Sheet steel is steel formed into thin flat pieces which come in sheets or in roles and is used for metalworking. Steel sheets can be made out of cold-rolled steel, galvanized steel and stainless steel. Standard sheet steel comes in various thicknesses which are classified by steel gauge. Each gauge has a tolerance range to allow for a small error in thickness. A higher steel gauge value means the material will be thinner and a lower gauge signifies a thicker steel piece. For example, a piece of standard steel with a gauge of three is 0.2319 inches thick while a piece with a steel gauge of 23 will be 0.0269 inches thick. By knowing the weight of the gauge of steel you are working with, you can determine the thickness.

Determine what type of steel sheet you are working with. Cold-rolled steel sheets do not have any coating or chemical additives. A galvanized steel sheet contains a 0.0010-inch zinc coating. Stainless steel sheets are a mixture of steel with chromium which allows it to be corrosion-resistant. The thickness will vary depending on the type of steel you are measuring.

Cut a one-square-foot piece (that is, one-foot by one-foot) out of the steel sheet for which you would like to calculate the thickness. This size of the sheet will help make the calculation easier to work with. You can weigh a larger steel piece but you will have to account for the extra area in your equation.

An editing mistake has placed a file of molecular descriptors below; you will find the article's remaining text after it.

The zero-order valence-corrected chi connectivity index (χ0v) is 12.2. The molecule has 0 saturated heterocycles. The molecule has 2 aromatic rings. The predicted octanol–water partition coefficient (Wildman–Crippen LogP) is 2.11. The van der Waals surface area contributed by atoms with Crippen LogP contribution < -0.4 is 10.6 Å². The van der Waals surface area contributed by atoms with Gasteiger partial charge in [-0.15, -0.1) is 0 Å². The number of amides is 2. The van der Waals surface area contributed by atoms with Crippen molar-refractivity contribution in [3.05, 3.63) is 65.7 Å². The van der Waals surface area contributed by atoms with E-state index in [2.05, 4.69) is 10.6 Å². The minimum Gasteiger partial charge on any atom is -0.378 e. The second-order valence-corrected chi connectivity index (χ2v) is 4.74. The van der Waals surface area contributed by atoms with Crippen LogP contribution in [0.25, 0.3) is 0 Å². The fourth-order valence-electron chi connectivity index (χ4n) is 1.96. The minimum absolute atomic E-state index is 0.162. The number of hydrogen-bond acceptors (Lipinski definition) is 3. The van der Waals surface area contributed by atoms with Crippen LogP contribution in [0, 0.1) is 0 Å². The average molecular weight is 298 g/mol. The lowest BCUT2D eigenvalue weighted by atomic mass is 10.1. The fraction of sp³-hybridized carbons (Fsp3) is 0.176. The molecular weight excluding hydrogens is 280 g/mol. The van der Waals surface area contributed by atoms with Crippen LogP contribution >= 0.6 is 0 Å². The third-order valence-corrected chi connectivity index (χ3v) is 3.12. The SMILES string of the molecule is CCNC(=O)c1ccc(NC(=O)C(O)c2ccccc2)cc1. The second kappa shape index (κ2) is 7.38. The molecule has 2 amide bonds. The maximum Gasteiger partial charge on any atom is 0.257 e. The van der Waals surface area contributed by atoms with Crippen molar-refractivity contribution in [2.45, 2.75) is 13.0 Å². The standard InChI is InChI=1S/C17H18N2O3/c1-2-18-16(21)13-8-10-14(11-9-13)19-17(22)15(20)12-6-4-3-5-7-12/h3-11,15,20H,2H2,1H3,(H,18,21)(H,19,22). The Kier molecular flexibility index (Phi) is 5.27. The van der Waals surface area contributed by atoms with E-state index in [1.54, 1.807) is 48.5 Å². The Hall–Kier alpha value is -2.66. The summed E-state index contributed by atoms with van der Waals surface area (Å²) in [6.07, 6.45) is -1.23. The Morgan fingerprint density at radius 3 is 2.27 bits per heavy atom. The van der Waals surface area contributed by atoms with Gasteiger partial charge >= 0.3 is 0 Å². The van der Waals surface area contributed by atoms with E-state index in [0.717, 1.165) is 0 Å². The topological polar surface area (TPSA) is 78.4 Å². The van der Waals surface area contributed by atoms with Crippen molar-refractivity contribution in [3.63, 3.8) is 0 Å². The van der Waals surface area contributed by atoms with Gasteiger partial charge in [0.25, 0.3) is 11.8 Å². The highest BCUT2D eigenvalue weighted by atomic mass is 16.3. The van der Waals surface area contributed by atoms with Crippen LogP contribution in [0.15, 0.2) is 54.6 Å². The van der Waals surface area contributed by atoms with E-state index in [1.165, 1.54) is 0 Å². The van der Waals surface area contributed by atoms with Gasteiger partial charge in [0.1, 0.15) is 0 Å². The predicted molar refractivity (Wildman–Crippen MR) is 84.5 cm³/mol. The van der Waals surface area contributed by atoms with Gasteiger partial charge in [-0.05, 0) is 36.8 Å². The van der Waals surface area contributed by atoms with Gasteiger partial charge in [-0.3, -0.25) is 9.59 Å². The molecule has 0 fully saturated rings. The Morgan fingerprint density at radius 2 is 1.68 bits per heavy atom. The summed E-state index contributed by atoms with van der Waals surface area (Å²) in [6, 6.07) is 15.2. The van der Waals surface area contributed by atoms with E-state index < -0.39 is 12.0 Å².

Obtain the weight of the piece of steel you are working with in pounds per square foot. The gauge number and weight of the steel are directly related. The weight is also a necessity in calculating the thickness of the steel. A steel-thickness gauge is based off of the Manufacturer's Standard Gauge for Sheet Steel, or the weight of a one-inch thick piece of steel, which is 41.82 pounds per square foot per inch of thickness.

Write down the following equation: Weight of steel you are using in pounds per square foot divided by the Manufacturer's Standard Gauge for Sheet Steel in pounds per square foot = Gauge thickness of a steel sheet in gauge decimal (inches) or theoretical decimal thickness.

Solve the equation with a calculator using the weight of steel per square foot you just measured. For example, you know that you have a one-foot-square piece of eight-gauge standard steel. You weighed the steel piece and found it to be 6.875 pounds. Plug this weight into your equation and solve: (6.875 pounds per square foot) divided by 41.82 pounds per square foot = 0.1644 gauge decimal (inches).